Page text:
Chris Coleman (in front of the room) and Vonetta Flowers (joining on the big screen via Zoom) speak during Member Monday

Olympic bobsledders Vonetta Flowers and Chris Coleman join Member Monday





By Michelle Dusserre Farrell

Vonetta Flowers, who was the first Black athlete to win an Olympic Winter Games gold medal, and two-time Olympian Chris Coleman joined the Museum’s February’s Member Monday event to share their journeys from track and field athletes to Olympic bobsledders. 

The Member Monday events create an in-depth experience for members to learn more about athletes and their sport, as well as hearing about little known, behind the scenes elements of the Olympic and Paralympic experience. The events also highlight Museum artifacts and curatorial procurement of the collections.

The February Member Monday coincided with the Museum’s series of new content and events around Black History Month, including a digital exhibit featuring historic performances from Black Olympians and Paralympians.

At the Salt Lake City 2002 Olympic Winter Games, Flowers made history as she teamed with Jill Bakken to win gold in the two-person bobsled. Flowers, talking to the group through Zoom, said early on that she knew of the phenomenon of track athletes crossing over to bobsled only through the movie Cool Runnings. From Alabama, she said the biggest challenge she faced with bobsled was dealing with the frigid temperatures. Coleman, a 1992 and 1994 four-man bobsled Olympian, also talked about his opportunity to dive into the new sport from a chance encounter at the track as a collegiate sprinter at Binghamton University in New York. 

As athletes who were in the push/brakemen position, they shared stories of how bobsled drivers select their push teams, and how a last-minute change just two weeks before the U.S. Olympic Trials opened the door for Flowers to team with Bakken to ultimately win gold in Salt Lake City. Flowers at times was emotional reminiscing about her Olympic experience and joked that it’s not often these days as a mom of three that she “gets into character” as she recounts these Olympic memories and experiences.

Flowers and Coleman also shared artifacts — through the screen for Flowers and in person for Coleman. Coleman brought his parade uniform and photos from the Opening Ceremony, and Flowers shared her helmet and gold medal, describing the detail on the medal and the unique traits to the medals crafted by the Salt Lake City organizers. They talked about the laborious task of managing, transporting and caring for their sleds and runners, and the technologies and detail of sled design with companies such as Bo-Dyn and BMW. The Museum recently completed installing the very sled that Bakken and Flowers used in Salt Lake City, which is on display in the Winter Games gallery.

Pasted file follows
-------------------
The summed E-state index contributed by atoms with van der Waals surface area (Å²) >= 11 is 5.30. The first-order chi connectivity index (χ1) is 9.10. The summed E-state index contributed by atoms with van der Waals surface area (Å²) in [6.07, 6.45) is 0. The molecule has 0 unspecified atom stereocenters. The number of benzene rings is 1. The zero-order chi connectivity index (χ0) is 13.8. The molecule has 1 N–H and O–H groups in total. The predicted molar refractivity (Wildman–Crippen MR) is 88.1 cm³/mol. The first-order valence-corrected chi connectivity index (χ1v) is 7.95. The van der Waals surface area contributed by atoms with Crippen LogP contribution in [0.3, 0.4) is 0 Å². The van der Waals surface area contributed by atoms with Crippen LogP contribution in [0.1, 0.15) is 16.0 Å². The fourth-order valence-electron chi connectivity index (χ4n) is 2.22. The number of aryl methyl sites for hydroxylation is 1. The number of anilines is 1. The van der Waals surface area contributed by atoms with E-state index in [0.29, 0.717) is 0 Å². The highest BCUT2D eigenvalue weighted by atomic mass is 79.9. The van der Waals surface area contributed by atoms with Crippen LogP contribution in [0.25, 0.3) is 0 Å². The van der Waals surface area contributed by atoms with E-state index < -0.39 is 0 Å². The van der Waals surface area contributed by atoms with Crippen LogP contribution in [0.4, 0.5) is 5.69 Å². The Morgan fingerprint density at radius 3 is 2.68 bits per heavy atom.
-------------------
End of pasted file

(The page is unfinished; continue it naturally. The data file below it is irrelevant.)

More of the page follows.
The session concluded with a presentation by Museum archive specialist Ashton Langrick curator Boyd Smith. Langrick presented to the group some of the design details and requirements for the Salt Lake City medals, including IOC and IPC physical specs and requirements for usage of precious metals, requirements to include details of host nation cultural and heritage characteristics, and the incorporation of non-medal materials such as crystal, lacquer and precious stones. Smith shared details on his focus and vision as curator of a brand new museum.

To stay up to date on future Member Mondays and other membership benefits, be sure to become a Museum member.

About the U.S. Olympic & Paralympic Museum

The U.S. Olympic & Paralympic Museum offers an immersive and universally accessible look into the journey of Team USA’s Olympic and Paralympic athletes. Through interactive exhibits, innovative displays, and a comprehensive artifact collection, the Museum instills the Olympic values of excellence, friendship, and respect, as well as the Paralympic values of determination, equality, inspiration, and courage in every visitor. It honors yesterday’s legends with the U.S. Olympic & Paralympic Hall of Fame while inspiring tomorrow’s legends through entertaining activities and events. The USOPM is more than a museum but a life-changing experience that will continue to educate and inspire the public to take part for generations to come.

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